There’s a new Queen of the Hill. At the end of last semester, the Kenyon student body elected Ubongabasi Asuquo ’23 as Student Council president. Now entering her final year and about to get her degree in biology, Asuquo has grown to love the friendly non-competitive environment that Kenyon offers. This semester, she quickly settled into her new role and got to work. She sat down with the Collegian to discuss her role and how she uses it to connect with and represent all Kenyon students.
Asuquo hails from Uruan in Akwa-Ibom State, Nigeria, bringing international student representation to the top of Student Council. In her campaign statement, she discussed how disheartening it was to have offices like the Office of Diversity, Equity and Inclusion (ODEI) deny her aid to help her go see her dying mother due to insufficient funding. “I think what came to light was the way in which offices that are meant to support these marginalized groups were not in communication with each other and were not equipped enough,” she said. Her campaign started a discussion about how much Kenyon actually prioritizes outreach and giving aid to disadvantaged students. Some students feel uneasy entering Kenyon’s community, and Asuquo is aware of that isolated feeling. “Just by virtue of being a predominately white institution, there is cultural capital that is lost. Something that you cannot really explain until you are part of that community or part of that group,” she said.
As president, Asuquo wants to help students who may feel isolated further become a part of the community. She believes that the discussion around inclusivity on campus has evolved over the last few years. She thinks the conversation has grown from just dreaming of what anyone can be at Kenyon, to also acknowledging what might impede someone from reaching that dream. By addressing the marginalization that many students experience here, Asuquo believes that outreach can more effectively help students. Since the start of her presidency, Asuquo has seen the scope of institutional support expand and more precisely address what students need. “I know some of the things that we cover now that we did not previously consider. For example, support for reproductive access, flights for medical or family emergencies or even the availability of the bookstore grant on the K-Card. In different ways, we are rethinking what it means to support students on an individual level.” Asuquo also teased new student support: “I hope that before the year ends, there can be some more concrete steps. There are some things working behind the scenes that I cannot fully discuss.”
Student advocacy is critical to Asuquo. She works closely with the Office of Admissions, the Center for Global Engagement, ODEI, the Office of Student Engagement and what she calls her “babies” — affinity groups like Sisterhood. Shockingly, Asuquo is not a coffee drinker and juggles all of her responsibilities on a straightedge. Asuquo is devoted to helping others and plans to do so in the public health sphere following graduation. Her entire Kenyon career, she has helped students engage with our community, and she can do so more now than ever as president. For example, she has been steadfast in her support of increased funding to ODEI and has overseen the appointment of a new director, who will be announced shortly.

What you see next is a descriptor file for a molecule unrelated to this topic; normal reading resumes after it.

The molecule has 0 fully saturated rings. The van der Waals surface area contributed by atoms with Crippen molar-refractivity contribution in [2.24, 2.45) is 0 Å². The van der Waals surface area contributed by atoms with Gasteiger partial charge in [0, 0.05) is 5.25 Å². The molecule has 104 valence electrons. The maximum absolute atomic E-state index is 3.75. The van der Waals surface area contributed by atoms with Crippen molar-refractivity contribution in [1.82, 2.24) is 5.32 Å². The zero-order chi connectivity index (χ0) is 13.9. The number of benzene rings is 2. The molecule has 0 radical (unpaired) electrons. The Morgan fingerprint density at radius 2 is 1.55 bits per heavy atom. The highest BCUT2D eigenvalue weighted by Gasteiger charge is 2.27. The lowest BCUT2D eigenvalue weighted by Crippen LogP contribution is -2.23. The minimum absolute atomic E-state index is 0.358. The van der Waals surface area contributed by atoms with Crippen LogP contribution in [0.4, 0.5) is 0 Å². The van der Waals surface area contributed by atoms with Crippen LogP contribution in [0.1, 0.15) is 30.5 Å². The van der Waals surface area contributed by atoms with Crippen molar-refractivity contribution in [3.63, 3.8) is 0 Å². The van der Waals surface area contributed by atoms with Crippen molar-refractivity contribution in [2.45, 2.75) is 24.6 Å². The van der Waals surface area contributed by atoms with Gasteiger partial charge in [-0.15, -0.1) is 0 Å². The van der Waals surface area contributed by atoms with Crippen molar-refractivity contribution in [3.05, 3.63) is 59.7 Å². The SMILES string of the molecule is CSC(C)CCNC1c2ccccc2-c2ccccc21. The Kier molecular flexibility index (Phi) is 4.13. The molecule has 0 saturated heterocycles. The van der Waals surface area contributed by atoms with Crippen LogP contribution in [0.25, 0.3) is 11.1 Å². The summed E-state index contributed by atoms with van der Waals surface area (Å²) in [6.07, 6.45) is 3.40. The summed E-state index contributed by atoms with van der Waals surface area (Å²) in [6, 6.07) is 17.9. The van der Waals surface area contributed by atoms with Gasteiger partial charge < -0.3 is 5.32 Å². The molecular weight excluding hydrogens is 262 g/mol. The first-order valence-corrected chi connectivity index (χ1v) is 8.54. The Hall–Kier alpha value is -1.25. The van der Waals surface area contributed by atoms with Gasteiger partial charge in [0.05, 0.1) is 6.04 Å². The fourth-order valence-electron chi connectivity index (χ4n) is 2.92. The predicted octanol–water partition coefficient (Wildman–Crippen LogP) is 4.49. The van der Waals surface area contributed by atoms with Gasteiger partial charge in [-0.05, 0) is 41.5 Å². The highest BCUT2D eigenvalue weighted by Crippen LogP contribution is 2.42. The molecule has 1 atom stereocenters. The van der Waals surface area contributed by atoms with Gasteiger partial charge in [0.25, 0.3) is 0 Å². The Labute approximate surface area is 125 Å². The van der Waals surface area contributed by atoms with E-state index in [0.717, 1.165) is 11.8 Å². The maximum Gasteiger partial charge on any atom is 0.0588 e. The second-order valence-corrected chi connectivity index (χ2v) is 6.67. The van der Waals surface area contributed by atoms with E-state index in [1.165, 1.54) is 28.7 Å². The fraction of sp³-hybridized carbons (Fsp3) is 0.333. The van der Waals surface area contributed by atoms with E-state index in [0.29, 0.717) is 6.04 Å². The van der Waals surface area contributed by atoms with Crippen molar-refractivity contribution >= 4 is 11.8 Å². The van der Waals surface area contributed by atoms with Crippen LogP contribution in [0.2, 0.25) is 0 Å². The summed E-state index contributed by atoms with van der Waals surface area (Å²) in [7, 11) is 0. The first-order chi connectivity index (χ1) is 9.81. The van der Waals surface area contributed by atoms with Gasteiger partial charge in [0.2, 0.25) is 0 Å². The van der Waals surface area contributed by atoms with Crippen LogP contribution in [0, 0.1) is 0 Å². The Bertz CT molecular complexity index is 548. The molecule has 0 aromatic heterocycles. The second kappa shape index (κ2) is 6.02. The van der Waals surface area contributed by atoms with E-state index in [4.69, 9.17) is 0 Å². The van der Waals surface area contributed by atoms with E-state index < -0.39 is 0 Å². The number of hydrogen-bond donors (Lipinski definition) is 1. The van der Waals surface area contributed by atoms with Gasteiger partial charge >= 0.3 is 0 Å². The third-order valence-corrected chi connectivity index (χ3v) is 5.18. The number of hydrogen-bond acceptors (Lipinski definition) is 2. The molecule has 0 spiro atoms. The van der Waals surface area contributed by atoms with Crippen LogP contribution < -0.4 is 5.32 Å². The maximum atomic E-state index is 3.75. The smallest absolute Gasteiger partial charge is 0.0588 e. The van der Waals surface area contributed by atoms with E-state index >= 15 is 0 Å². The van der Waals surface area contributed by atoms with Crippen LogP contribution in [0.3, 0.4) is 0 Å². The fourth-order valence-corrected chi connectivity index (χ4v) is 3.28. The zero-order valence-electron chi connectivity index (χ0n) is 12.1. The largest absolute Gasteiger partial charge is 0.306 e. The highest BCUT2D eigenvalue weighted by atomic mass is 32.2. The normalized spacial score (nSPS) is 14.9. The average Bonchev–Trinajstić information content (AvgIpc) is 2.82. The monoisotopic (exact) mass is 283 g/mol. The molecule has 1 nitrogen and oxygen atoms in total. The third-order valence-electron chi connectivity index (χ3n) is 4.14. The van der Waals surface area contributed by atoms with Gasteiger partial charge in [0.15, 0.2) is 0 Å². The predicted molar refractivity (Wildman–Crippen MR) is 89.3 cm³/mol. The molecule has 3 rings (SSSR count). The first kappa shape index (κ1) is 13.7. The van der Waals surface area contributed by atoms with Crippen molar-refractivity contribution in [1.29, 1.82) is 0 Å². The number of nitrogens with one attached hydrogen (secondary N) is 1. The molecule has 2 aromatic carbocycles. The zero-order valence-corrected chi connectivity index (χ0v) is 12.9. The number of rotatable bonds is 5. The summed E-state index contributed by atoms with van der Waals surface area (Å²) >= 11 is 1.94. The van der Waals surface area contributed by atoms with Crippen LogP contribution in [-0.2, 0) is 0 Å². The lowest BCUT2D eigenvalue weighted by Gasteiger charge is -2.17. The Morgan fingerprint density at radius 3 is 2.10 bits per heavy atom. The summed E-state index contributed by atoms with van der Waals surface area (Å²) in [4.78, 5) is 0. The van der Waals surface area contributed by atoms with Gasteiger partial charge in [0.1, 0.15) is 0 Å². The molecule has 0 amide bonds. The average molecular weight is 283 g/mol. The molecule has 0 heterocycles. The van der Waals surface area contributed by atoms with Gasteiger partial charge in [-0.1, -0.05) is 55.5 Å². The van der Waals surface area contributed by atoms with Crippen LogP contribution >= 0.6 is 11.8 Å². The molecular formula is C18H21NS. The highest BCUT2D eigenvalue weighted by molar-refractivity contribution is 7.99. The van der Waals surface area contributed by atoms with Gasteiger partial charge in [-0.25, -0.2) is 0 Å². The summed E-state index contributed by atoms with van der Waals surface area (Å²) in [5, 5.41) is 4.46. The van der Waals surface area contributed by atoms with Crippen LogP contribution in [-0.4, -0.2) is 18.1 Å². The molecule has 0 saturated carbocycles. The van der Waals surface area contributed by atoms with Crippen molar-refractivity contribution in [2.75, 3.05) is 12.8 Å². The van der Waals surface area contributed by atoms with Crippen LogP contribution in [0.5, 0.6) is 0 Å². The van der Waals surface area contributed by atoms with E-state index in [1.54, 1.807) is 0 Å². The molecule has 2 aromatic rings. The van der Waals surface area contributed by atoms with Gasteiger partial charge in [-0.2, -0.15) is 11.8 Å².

Inspired by former Student Council Presidents Delaney Barker ’20 and Micah Smith ’22, Asuquo offers office hours, which give students a couple hours a week to talk with her about anything they feel strongly about. Asuquo’s “office” is the Marriott Dining Room in Peirce Hall. She is there Mondays 6-7 p.m. and Thursdays 5-7 p.m. Asuquo appreciates the office hours because they give her a chance to hear more individual problems. She’s aware that a problem for one student is still an issue that needs to be addressed. A recent example: Peirce was the sole South Campus pickup location for injured students who needed rides from Campus Safety. A student made Ubong aware of this during office hours, and from there, she met with campus safety to expand the options for pickup and clarify communication to students.
“Advocacy is hard. It’s exhausting to go into a meeting and to keep on explaining yourself, and to have to repeat trauma over and over again,” said Asuquo. She wants students to know that she and Student Council are here to champion the student body and advocate on its behalf. Whether a student’s problem is social, academic or physical, it still matters. She invites everyone to come to her office hours, which she is revamping. “I hope to have some sweets and candy very soon, and President Bowman will be joining once a month. I just met with him today.” Asuquo hopes people aren’t afraid to ask her for a helping hand, as she is ready to work with them through any problems they may encounter as Kenyon students.